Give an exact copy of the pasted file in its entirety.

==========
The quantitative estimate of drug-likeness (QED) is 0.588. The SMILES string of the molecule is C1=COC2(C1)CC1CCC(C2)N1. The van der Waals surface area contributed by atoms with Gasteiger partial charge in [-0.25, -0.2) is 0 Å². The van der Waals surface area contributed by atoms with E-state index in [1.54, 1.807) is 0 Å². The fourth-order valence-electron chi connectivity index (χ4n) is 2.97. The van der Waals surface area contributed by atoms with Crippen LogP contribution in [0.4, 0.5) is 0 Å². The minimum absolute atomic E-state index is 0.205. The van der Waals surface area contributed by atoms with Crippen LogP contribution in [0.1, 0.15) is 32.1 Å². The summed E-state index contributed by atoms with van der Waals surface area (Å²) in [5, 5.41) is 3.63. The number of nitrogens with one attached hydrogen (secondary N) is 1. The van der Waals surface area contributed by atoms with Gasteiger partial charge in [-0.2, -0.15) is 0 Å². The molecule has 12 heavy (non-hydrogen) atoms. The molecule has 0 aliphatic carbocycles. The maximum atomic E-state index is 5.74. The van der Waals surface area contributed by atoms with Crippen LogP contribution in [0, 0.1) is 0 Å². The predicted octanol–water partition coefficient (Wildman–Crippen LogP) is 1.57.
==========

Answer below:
The quantitative estimate of drug-likeness (QED) is 0.588. The SMILES string of the molecule is C1=COC2(C1)CC1CCC(C2)N1. The van der Waals surface area contributed by atoms with Gasteiger partial charge in [-0.25, -0.2) is 0 Å². The van der Waals surface area contributed by atoms with E-state index in [1.54, 1.807) is 0 Å². The fourth-order valence-electron chi connectivity index (χ4n) is 2.97. The van der Waals surface area contributed by atoms with Crippen LogP contribution in [0.4, 0.5) is 0 Å². The minimum absolute atomic E-state index is 0.205. The van der Waals surface area contributed by atoms with Crippen LogP contribution in [0.1, 0.15) is 32.1 Å². The summed E-state index contributed by atoms with van der Waals surface area (Å²) in [5, 5.41) is 3.63. The number of nitrogens with one attached hydrogen (secondary N) is 1. The van der Waals surface area contributed by atoms with Gasteiger partial charge in [-0.2, -0.15) is 0 Å². The molecule has 12 heavy (non-hydrogen) atoms. The molecule has 0 aliphatic carbocycles. The maximum atomic E-state index is 5.74. The van der Waals surface area contributed by atoms with Crippen LogP contribution in [0, 0.1) is 0 Å². The predicted octanol–water partition coefficient (Wildman–Crippen LogP) is 1.57.